Of course Steam has a future on Windows. What, do you think Microsoft is going to somehow bar Steam from appearing? Given how many problems they have had with the Department of Justice in the past, would they have any hope of such a maneuver?

      That said, if Windows 8 is bad enough, this might be the beginning of the decline of Windows. Hell, the decline of Windows may have already started to happen — if you go into a cafe anywhere in San Francisco where twentysomething tech startup people are working, you will see 95% Macbooks and the occasional rare Windows notebook (this number is not an exaggeration). If I were Microsoft I would be thinking hard about that.

      I don’t think Gabe dislikes Windows 8 because of any perceived threat to Steam. I think Gabe dislikes Windows 8 because he thinks it is a very bad product. It’s kind of insulting to presume otherwise.

  17. How easy does steam make it for you to hand out serial keys and such things in this phase of development? Do you have a magical key generator that spits out keys for you?

  18. When I saw this post I was like “aha!” and then I read it and was like “oh.” It’s still pretty awesome though, it’s one step closer to the game being released ;)

    By the way, how difficult is it to get a game accepted by Steam? Do you need to meet certain criteria, does your game need certain specifications, or does it just have to be “good”? Was it easier to get The Witness accepted since you already did it with Braid?

  19. Will you be attending Freeplay 2012?

  20. Have you considered setting up pre-orders on Steam? It seems a weird quirk of human psychology but some people like to pay in advance even when it’s logically in their best interest to wait and see if it’s still the best choice when it comes out. If you’ve worked out your pricing already it might be advantageous.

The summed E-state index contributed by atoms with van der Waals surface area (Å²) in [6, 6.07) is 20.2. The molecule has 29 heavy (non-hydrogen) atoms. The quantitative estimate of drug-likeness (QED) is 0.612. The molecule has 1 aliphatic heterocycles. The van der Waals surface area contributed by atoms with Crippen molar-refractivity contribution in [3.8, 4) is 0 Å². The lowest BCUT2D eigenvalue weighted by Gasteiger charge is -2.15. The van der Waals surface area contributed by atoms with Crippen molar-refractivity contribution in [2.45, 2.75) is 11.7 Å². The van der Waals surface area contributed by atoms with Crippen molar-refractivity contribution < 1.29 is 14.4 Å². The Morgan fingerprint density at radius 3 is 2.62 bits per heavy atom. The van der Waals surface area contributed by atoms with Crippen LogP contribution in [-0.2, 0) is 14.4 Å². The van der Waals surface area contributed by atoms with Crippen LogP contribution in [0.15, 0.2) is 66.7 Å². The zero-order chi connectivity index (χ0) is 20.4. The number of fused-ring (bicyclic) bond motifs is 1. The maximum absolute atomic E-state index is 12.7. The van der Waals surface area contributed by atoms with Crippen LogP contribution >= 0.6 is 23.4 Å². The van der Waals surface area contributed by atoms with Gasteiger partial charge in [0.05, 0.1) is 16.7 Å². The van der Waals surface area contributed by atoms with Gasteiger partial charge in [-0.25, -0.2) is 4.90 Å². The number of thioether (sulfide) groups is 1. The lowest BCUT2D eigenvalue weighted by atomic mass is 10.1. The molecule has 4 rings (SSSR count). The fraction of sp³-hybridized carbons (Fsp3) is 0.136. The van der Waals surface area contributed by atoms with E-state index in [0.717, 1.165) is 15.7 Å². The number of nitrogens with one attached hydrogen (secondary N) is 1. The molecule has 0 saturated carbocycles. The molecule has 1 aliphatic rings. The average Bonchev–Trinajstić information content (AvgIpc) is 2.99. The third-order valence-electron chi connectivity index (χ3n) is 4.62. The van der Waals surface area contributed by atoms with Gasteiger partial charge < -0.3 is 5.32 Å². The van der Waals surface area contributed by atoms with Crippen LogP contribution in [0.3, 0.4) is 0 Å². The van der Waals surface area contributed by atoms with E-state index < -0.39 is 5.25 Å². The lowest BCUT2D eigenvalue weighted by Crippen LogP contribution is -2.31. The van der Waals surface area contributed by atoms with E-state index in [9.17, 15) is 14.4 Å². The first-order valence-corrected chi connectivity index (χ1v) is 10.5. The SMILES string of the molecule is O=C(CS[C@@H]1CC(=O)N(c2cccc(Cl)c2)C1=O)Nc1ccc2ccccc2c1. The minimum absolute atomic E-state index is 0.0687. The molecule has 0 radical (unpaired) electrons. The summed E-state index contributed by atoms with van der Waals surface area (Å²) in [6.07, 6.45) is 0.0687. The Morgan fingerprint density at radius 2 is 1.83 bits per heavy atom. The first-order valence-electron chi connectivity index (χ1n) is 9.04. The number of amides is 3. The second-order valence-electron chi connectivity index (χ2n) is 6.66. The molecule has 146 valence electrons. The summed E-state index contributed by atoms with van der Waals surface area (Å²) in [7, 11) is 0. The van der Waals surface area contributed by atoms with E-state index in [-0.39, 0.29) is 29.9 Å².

21. Will you be releasing a non-steam, DRM-free version of this like you did with Braid? If so, you’ve got another day-one purchase from me.

  22. I really hope you will also publish the game with either a non-Steamworks DRM or DRM-free on other platforms. Because contrary to you, I hate Steam with a passion. It may be handy for you but I hate the fact that I have to rely on the whims of the Steam service to play games that I OWN (or do I? It’s not that clear seeing how locked off everything is with Steam…).

    Fortunately for me (because I now have a reason to follow through on the practical consequences), the last update broke my Steam client. The last time that happened, I actually went into safe mode and whatnot to fix it. But not this time. No more Steam. And I have to say I was very disappointed when I heard that you support it. Especially because I agree with basically everything else I’ve heard you say so far. But in my eyes, Steam is yet another quasi-monopolistic giant hurting consumers’ rights in major ways and should be fought tooth and nail because of it.

  23. Jon, we really like to play it on XBLA. And I’m sure there would be many like myself out there.
    I am not saying that you shouldn’t dev for PC, I am not saying it wouldn’t be successful but you would be missing out part of gaming crowd who like to play games from the couch and have invested in a dedicated gaming console.

    You could put a poll on the site asking users which platform they would like to play it on.

  24. Need this game !! Now !! I love you !! You are a genius !! Braid was amazing, this one seems 3 times better !!!!

  25. Ya man. It looks amazing, it might be double the fun compared to Layton. But would I get to play it? I really doubt. Despite owning 2 gaming consoles, 2 handhelds and 2 more consoles (ouya and wiiu) coming home. iSad.

  26. As a new player of the game (CS:GO!), unfortunately, it has come to my attention cs_militia is no longer a part of the rotation of in-game maps. A shame, I feel as if I”m missing out!

  27. I just made a wordpress account just for this site, the game looks very interesting and is something I would like to try playing. I very much enjoyed Braid, and am looking forward to this games release :)